dominant pattern of inheritance
115. T/F PCR can differentiate between H. hepaticus, H. bilis, H. ‘typhlonicus’, H muridarum and H. rappini.
False: PCR cannot differentiate between species; however, molecular speciation can be accomplished by restriction fragment length polymorphism analysis of the PCR product
116. T/F Helicobacters grow rapidly in culture, and no growth after 4 days is long enough to deem the culture “negative”.
False: Helicobacters require prolonged incubation (up to 3 weeks) in culture before it can be deemed negative.
117. H. bilis has been isolated from the livers and intestines of aged mice.
118. H. bilis induces what disease in SCID mice.
Inflammatory Bowel Disease
119. Name disease with each.
a. H. bilis
b. H. bilis and H. rodentium
c. H. muridarum
d. H. "rappini"
e. H. rodentium
f. H. typhlonicus
H. bilis = IBD in SCID
H. bilis and H. rodentium = natural outbreak of IBD in immunocompromised mice
H. muridarum = gastritis under certain circumstances
H. rappini = no clinical signs
H. rodentium = may be component of normal flora
H. typhlonicus = IBD in SCID
120. Match the bacteria with the site of isolation (some will have more than one answer)
a. H. bilis
b. H. muridarum
c. H. "rappini"
d. H. rodentium
H. bilis = liver and intestine
H. muridarum = ileum, cecum, colon, stomach
H. rappini = feces
H. rodentium = intestine
The combination of antibiotics most effective in treating infections with Helicobacter:
Triple therapy, daily gavage: amoxicillin, metronidazole, bismuth
122. What is the gram morphology of Corynebacterium bovis?
Short, gram postive rods
123. The etiologic agent of pseudotuberculosis in mice:
124. T/F Corynebacterium kutscheri infection is often symptomatic in otherwise healthy mice
False--usually asymptomatic in otherwise healthy mice
125. T/F Active disease caused by C. kutscheri is precipitated by immunosuppression or environmental stress.
126. T/F Active disease caused by C. kutscheri is expressed as an acute illness with low mortality or a chronic syndrome with high mortality.
False: Active disease caused by C. kutscheri is expressed as an acute illness with HIGH mortality or a chronic syndrome with LOW mortality
127. Infection with C. bovis causes
Hyperkeratitic dermatitis, especially in immunodeficient muce
128. T/F Rats are susceptible to infection with C. kutscheri
What clinical manifestations are seen with mice infected with C. kutscheri?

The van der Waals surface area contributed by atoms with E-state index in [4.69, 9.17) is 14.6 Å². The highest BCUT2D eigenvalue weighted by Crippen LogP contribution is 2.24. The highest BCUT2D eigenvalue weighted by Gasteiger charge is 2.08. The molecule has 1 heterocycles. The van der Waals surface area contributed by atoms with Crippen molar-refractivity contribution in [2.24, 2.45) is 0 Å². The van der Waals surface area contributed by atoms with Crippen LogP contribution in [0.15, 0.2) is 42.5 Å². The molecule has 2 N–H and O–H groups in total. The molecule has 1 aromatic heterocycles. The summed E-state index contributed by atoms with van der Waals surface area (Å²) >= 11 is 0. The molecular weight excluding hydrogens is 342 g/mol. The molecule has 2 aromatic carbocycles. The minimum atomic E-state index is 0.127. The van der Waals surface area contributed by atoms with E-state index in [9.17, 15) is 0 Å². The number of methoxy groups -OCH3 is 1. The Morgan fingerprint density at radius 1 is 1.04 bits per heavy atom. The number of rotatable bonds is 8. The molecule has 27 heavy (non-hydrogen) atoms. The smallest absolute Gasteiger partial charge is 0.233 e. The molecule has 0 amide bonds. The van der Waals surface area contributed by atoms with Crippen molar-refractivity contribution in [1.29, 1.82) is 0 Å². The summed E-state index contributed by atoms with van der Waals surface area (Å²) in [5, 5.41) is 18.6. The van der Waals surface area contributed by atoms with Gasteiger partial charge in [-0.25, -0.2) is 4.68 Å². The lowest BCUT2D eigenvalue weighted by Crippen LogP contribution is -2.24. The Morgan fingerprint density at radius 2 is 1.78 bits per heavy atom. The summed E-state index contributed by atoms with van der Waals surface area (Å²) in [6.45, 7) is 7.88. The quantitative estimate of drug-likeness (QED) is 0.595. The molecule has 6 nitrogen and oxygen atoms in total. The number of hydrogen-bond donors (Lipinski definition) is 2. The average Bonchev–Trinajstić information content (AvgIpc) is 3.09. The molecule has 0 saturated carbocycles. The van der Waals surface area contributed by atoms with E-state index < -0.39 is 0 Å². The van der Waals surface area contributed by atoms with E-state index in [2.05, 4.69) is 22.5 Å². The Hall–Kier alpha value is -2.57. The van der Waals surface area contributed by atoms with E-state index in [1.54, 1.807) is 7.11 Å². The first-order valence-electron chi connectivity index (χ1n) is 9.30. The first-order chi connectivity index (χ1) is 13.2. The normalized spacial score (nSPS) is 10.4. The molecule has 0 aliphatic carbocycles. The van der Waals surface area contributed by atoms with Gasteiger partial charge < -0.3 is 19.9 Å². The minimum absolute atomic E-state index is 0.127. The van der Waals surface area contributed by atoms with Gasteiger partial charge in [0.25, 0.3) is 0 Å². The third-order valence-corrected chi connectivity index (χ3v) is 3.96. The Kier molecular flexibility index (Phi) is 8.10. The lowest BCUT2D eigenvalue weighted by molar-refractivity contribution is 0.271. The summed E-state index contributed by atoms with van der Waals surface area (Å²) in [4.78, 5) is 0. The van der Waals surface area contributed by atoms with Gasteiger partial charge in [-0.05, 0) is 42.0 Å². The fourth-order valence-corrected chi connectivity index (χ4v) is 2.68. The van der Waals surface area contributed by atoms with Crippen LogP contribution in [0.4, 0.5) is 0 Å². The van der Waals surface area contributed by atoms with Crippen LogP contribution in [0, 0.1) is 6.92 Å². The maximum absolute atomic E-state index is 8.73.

Often asymptomatic in otherwise health mice. Active disease is precipitated by immunosuppressive or environmental stress: acute illness with high mortality or a chronic syndrome with low mortality.
130. What is the pathogenesis of C. kutscheri?
Asymptomatic mice thought to harbor organisms in upper alimentary tract, colon, and/or respiratory tract and regional lymph nodes. Transmission unclear but could be by multiple routes. Hematogenous spread to various organs, appearing as white nodules in kidney, liver, lung, and other sites. Septic, necrotic lesions often contain caseous material or liquified pus.
131. T/F Corynebacterium kutscheris is a primary skin pathogen
False: skin ulcers or fistulas follow bacterial embolization and infarcation of dermal vessels
132. Skin scaliness and alopecia is characterized by infection with which organism
133. Nodular, caseous lesions are observed in the lung of a mouse. Which stains should be done to differentiate the etiologic agents?
Acid fast to rule out Mycobacterium avium and gram stain to rule out Corynebacterium kutscheri
134. T/F Scaly skin in glabrous mice can be caused by low humidity.
135. The gram morphology of Streptobacillus moniliformis:
nonmotile, gram negative, pleomorphic rod
136. What is the virulent form of Streptobacillus moniliformis
137. T/F Streptobacillosis has an acute phase with high mortality, followed by a subacute phase, and finally a chronic phase that may persist for months.
138. What are the signs of acute disease with Streptobacillus moniliformis? Chronic disease?
Acute disease: Dull, damp hair coat and keratoconjunctivitis. Variable signs include anemia, diarrhea, hemoglobinuria, cyanosis, emaciation.
Chronic disease: cutaneous ulceration, arthritis, gangrenous amputation, arthritis can leave joints deformed and ankylosed. Hindlimb paralysis with urinary bladder distension, nicotine nice, kyphosis, and priaprism may occur if vertebral lesions impinge on motor nerves. Breeding mice may have stillbirths.
139. T/F Infection with Streptobacillus moniliformis can cause abortions and stillbirths.
140. The most likely source of dissemination of Streptobacillus moniliformis to mice in a laboratory animal setting is:
Asymptomatic persistently infected rats
141. The etiologic agent of rat bite fever in humans is:
142. T/F Streptobacillus moniliformis has been isolated from joint fluid as long as 26 months after infection.
143. What is the appropriate culture media for Streptobacillus moniliformis from chronic lesions?
144. Which antibiotics are an effective means to control of Streptobacillus moniliformis?